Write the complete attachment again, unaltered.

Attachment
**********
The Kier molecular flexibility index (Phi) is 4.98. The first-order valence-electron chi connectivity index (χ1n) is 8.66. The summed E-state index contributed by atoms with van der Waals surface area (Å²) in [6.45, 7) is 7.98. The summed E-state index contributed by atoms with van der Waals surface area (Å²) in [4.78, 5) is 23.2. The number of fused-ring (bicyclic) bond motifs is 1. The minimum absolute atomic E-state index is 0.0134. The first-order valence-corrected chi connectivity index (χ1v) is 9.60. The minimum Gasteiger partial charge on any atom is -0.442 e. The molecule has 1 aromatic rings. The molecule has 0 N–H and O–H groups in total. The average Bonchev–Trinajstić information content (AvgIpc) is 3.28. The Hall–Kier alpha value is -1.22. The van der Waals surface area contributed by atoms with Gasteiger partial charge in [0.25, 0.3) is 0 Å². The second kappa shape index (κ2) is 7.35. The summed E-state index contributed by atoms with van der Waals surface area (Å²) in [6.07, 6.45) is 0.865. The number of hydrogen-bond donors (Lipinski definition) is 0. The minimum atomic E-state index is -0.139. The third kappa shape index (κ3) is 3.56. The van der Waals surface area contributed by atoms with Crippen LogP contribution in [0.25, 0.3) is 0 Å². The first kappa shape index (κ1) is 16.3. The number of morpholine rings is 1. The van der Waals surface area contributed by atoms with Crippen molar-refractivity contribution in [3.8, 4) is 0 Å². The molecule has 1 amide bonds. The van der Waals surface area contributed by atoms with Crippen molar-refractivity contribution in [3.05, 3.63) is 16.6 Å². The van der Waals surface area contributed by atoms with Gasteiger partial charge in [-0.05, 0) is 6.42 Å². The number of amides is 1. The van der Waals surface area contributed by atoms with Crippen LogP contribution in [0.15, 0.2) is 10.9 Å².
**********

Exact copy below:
The Kier molecular flexibility index (Phi) is 4.98. The first-order valence-electron chi connectivity index (χ1n) is 8.66. The summed E-state index contributed by atoms with van der Waals surface area (Å²) in [6.45, 7) is 7.98. The summed E-state index contributed by atoms with van der Waals surface area (Å²) in [4.78, 5) is 23.2. The number of fused-ring (bicyclic) bond motifs is 1. The minimum absolute atomic E-state index is 0.0134. The first-order valence-corrected chi connectivity index (χ1v) is 9.60. The minimum Gasteiger partial charge on any atom is -0.442 e. The molecule has 1 aromatic rings. The molecule has 0 N–H and O–H groups in total. The average Bonchev–Trinajstić information content (AvgIpc) is 3.28. The Hall–Kier alpha value is -1.22. The van der Waals surface area contributed by atoms with Gasteiger partial charge in [0.25, 0.3) is 0 Å². The second kappa shape index (κ2) is 7.35. The summed E-state index contributed by atoms with van der Waals surface area (Å²) in [6.07, 6.45) is 0.865. The number of hydrogen-bond donors (Lipinski definition) is 0. The minimum atomic E-state index is -0.139. The third kappa shape index (κ3) is 3.56. The van der Waals surface area contributed by atoms with Crippen LogP contribution in [0.25, 0.3) is 0 Å². The first kappa shape index (κ1) is 16.3. The number of morpholine rings is 1. The van der Waals surface area contributed by atoms with Crippen molar-refractivity contribution in [3.8, 4) is 0 Å². The molecule has 1 amide bonds. The van der Waals surface area contributed by atoms with Crippen molar-refractivity contribution in [3.05, 3.63) is 16.6 Å². The van der Waals surface area contributed by atoms with Gasteiger partial charge in [-0.05, 0) is 6.42 Å². The number of amides is 1. The van der Waals surface area contributed by atoms with Crippen LogP contribution in [0.15, 0.2) is 10.9 Å².